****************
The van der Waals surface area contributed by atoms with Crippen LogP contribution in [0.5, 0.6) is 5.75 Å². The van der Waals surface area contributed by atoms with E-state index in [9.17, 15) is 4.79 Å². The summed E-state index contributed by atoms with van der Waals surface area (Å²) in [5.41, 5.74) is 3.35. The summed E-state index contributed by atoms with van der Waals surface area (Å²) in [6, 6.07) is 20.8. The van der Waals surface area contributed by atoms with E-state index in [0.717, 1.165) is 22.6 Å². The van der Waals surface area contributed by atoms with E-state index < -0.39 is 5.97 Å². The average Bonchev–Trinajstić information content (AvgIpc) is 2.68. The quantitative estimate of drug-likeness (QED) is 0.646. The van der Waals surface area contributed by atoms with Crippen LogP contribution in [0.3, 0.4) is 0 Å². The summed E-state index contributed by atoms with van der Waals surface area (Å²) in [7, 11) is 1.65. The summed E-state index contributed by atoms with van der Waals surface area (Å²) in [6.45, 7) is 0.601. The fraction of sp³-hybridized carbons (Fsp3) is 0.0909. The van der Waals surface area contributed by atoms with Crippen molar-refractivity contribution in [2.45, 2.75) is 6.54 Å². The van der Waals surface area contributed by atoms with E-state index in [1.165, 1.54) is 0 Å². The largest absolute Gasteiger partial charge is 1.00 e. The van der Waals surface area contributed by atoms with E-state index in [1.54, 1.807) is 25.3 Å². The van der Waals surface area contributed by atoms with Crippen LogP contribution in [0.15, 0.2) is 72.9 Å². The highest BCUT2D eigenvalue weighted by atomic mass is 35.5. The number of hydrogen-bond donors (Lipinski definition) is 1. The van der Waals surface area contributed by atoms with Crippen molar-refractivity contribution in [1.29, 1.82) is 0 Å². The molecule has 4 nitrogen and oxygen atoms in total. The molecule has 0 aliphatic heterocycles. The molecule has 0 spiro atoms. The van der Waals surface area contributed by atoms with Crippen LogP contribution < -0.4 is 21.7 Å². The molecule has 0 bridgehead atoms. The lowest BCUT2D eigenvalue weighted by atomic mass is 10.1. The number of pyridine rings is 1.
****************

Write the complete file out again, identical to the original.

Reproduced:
The van der Waals surface area contributed by atoms with Crippen LogP contribution in [0.5, 0.6) is 5.75 Å². The van der Waals surface area contributed by atoms with E-state index in [9.17, 15) is 4.79 Å². The summed E-state index contributed by atoms with van der Waals surface area (Å²) in [5.41, 5.74) is 3.35. The summed E-state index contributed by atoms with van der Waals surface area (Å²) in [6, 6.07) is 20.8. The van der Waals surface area contributed by atoms with E-state index in [0.717, 1.165) is 22.6 Å². The van der Waals surface area contributed by atoms with E-state index < -0.39 is 5.97 Å². The average Bonchev–Trinajstić information content (AvgIpc) is 2.68. The quantitative estimate of drug-likeness (QED) is 0.646. The van der Waals surface area contributed by atoms with Crippen LogP contribution in [0.3, 0.4) is 0 Å². The summed E-state index contributed by atoms with van der Waals surface area (Å²) in [7, 11) is 1.65. The summed E-state index contributed by atoms with van der Waals surface area (Å²) in [6.45, 7) is 0.601. The fraction of sp³-hybridized carbons (Fsp3) is 0.0909. The van der Waals surface area contributed by atoms with Crippen molar-refractivity contribution in [2.45, 2.75) is 6.54 Å². The van der Waals surface area contributed by atoms with E-state index in [1.165, 1.54) is 0 Å². The largest absolute Gasteiger partial charge is 1.00 e. The van der Waals surface area contributed by atoms with E-state index in [1.54, 1.807) is 25.3 Å². The van der Waals surface area contributed by atoms with Crippen LogP contribution in [0.15, 0.2) is 72.9 Å². The highest BCUT2D eigenvalue weighted by atomic mass is 35.5. The number of hydrogen-bond donors (Lipinski definition) is 1. The van der Waals surface area contributed by atoms with Crippen molar-refractivity contribution in [1.29, 1.82) is 0 Å². The molecule has 4 nitrogen and oxygen atoms in total. The molecule has 0 aliphatic heterocycles. The molecule has 0 spiro atoms. The van der Waals surface area contributed by atoms with Crippen LogP contribution < -0.4 is 21.7 Å². The molecule has 0 bridgehead atoms. The lowest BCUT2D eigenvalue weighted by atomic mass is 10.1. The number of pyridine rings is 1.